Goldratt defined the three big fears of managers: complexity, uncertainty and conflicts. He also said that organizations try to impose certainty on uncertain situations.
I claim that dealing with uncertainty is the cause for the biggest fear of managers and this core problem causes most of the other fears.
I like to define four different categories of decisions under uncertainty:
I claim that for managing organizations the fourth one has the more severe consequences, but it is that type of uncertainty that is ignored by the current management practices, and it is this category that causes the biggest fears of managers.
- Dangerous situations where any choice is risky.
- The decision involves very low probability for a disaster.
- Decisions with no prior experience and thus the risks are not known.
- Decision concerning common and expected uncertainty.
TOC has contributed a lot to this last category by introducing buffers into the planning and buffer-management as control-mechanism. However, there are a lot of opportunities to expand the TOC knowledge to cover more and more management practices, to significantly reduce the fear and vastly improve the overall performance.
I will also relate to Nassim Taleb concept of Antifragile as a topic for discussion. Taleb certainly touches the same problem, but his emphasis is somewhat different than mine and the existing TOC tools.
Goldratt pillar "Never Say I Know” is certainty part of the presentation. I intend to inquire into the saying by Goldratt "Don’t Say you know nothing”.
Eventually I like to present a general approach to management under uncertainty and how should we tackle the personal fear of managers.
Eli Schragenheim - CEO of Elyakim Management Systems Ltd
Eli is an Associate Managing Director at Elyakim Management Systems
Ltd. (Israel) and an international expert in the Theory of Constraints (TOC)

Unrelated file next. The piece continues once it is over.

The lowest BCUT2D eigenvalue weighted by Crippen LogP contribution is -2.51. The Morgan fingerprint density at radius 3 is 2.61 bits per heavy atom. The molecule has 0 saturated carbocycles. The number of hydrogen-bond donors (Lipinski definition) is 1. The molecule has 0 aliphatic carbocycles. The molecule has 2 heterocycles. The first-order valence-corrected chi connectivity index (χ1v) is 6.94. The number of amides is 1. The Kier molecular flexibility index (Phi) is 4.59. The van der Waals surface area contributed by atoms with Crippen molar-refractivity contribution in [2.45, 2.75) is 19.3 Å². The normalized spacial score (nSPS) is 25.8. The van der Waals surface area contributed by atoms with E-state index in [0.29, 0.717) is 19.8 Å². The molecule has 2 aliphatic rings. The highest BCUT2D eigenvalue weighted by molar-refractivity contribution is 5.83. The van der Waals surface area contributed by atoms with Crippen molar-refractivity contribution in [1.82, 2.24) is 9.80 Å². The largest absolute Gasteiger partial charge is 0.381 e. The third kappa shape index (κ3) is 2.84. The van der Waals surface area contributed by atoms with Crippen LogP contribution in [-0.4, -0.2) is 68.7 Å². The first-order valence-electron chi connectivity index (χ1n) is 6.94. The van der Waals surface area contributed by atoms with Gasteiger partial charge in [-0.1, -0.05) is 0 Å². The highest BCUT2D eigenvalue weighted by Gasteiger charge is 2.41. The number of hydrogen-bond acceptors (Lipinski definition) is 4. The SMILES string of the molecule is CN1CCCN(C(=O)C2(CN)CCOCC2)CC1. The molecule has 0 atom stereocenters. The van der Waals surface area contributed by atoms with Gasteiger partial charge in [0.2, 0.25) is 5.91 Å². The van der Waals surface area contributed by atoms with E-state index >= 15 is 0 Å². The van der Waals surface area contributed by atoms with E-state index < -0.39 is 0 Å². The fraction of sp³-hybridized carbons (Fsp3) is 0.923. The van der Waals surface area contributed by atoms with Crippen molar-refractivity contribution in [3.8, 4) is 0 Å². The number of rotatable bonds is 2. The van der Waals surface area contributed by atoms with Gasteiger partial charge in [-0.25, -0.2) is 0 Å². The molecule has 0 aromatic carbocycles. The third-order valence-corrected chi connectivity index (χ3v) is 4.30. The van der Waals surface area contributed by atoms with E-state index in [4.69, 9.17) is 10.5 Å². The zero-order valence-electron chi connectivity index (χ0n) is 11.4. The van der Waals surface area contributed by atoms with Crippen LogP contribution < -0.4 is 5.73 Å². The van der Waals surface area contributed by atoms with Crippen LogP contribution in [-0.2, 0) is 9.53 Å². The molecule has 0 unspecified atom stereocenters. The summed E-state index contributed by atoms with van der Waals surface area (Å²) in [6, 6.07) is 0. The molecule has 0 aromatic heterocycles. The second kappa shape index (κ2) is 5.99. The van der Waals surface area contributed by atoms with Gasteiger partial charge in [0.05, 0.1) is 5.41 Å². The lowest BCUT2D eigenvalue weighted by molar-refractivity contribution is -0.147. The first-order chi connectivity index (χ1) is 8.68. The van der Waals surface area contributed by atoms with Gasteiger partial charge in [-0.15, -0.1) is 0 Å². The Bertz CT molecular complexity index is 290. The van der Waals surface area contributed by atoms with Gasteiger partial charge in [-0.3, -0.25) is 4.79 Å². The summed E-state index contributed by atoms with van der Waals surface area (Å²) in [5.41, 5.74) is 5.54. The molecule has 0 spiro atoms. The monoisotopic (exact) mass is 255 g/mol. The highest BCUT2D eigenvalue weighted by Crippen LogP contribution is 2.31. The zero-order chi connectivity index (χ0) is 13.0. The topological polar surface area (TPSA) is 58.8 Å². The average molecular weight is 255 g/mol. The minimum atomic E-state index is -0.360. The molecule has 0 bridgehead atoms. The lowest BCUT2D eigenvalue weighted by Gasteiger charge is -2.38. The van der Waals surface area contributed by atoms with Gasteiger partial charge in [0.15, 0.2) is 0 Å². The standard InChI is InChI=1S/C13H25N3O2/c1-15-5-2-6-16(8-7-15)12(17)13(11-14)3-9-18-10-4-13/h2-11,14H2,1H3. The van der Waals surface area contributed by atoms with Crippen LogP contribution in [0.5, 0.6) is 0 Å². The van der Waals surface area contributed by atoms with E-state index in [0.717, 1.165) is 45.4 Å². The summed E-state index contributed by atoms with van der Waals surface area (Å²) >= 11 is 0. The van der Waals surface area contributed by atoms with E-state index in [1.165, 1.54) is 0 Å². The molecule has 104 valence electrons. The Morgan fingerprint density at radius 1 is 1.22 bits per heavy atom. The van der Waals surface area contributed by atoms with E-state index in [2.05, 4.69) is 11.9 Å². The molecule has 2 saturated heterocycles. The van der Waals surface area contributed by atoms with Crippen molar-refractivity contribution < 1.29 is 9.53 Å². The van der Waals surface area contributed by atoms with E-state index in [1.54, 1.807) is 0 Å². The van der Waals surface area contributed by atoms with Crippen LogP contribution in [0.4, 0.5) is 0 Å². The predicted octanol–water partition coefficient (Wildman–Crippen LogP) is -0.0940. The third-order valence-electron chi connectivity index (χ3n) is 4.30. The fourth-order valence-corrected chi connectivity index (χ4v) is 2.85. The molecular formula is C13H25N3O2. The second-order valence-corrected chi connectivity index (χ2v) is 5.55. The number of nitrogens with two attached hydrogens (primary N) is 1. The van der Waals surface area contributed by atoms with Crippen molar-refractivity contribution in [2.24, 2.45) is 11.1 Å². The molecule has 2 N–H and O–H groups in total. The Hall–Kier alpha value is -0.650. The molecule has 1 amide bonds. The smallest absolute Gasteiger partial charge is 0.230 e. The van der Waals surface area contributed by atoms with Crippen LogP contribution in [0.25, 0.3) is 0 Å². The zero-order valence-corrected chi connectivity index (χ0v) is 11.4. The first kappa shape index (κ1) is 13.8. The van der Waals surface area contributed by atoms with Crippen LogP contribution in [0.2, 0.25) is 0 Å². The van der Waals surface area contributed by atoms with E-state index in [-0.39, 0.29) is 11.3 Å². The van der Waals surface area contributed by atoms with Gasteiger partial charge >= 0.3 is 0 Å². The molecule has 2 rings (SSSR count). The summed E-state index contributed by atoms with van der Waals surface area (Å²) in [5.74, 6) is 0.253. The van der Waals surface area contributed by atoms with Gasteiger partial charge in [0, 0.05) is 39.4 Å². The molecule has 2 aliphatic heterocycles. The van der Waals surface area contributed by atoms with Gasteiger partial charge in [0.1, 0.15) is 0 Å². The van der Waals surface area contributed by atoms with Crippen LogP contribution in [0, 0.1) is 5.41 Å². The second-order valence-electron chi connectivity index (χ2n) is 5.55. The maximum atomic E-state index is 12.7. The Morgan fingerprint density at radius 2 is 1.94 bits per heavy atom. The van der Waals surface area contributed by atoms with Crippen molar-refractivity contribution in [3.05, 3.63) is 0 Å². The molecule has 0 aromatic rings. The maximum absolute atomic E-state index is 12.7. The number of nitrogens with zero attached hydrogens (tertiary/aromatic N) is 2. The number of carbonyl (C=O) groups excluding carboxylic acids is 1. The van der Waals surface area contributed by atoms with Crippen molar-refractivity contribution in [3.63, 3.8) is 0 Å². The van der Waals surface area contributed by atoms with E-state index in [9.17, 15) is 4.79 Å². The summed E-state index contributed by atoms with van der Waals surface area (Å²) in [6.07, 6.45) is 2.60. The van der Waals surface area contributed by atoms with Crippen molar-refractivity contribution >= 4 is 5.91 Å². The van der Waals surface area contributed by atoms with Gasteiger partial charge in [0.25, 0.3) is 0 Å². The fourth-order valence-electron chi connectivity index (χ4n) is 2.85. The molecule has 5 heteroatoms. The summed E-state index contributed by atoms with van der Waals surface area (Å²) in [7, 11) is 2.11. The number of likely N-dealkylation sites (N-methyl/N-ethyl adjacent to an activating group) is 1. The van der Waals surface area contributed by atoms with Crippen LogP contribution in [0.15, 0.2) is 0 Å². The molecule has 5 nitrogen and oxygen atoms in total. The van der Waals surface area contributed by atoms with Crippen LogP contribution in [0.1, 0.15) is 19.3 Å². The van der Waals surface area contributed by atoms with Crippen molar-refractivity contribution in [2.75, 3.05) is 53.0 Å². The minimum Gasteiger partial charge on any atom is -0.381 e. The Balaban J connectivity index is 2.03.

and its links to other management philosophies. He has worked closely with
Dr. Eliyahu M. Goldratt, the primary catalyst in the creation of TOC, for
many years. He’s a co-author of the best-selling business novel "The Goal III:
Necessary But Not Sufficient”.
In 1985 Eli joined Creative-Output, a software company run by Dr. Eliyahu M.
Goldratt. The software was called OPT, a very sophisticated software for
scheduling the shop floor. The software had challenged some very common
paradigms and Dr. Goldratt realized that software is not the right tool to
challenge ideas that were taught in the universities and were well ingrained in
the minds of most managers. The Goal came up in 1984 and Dr. Goldratt looked
for another tool to help people realize the flawed paradigms. The OPT game came
out at 1985, to be followed by several "simulators” that were developed by Eli
Schragenheim to facilitate the introduction of new ideas. Then, Eli
Schragenheim was kindly requested to deliver the first workshop based on the
simulators. So, he became as educator, and then also a consultant.
In the last twenty-eight years Eli Schragenheim has taught, talked and
consulted in more than fifteen countries, including the US, Canada, India,
China and Japan. Eli lead many TOC development and education efforts.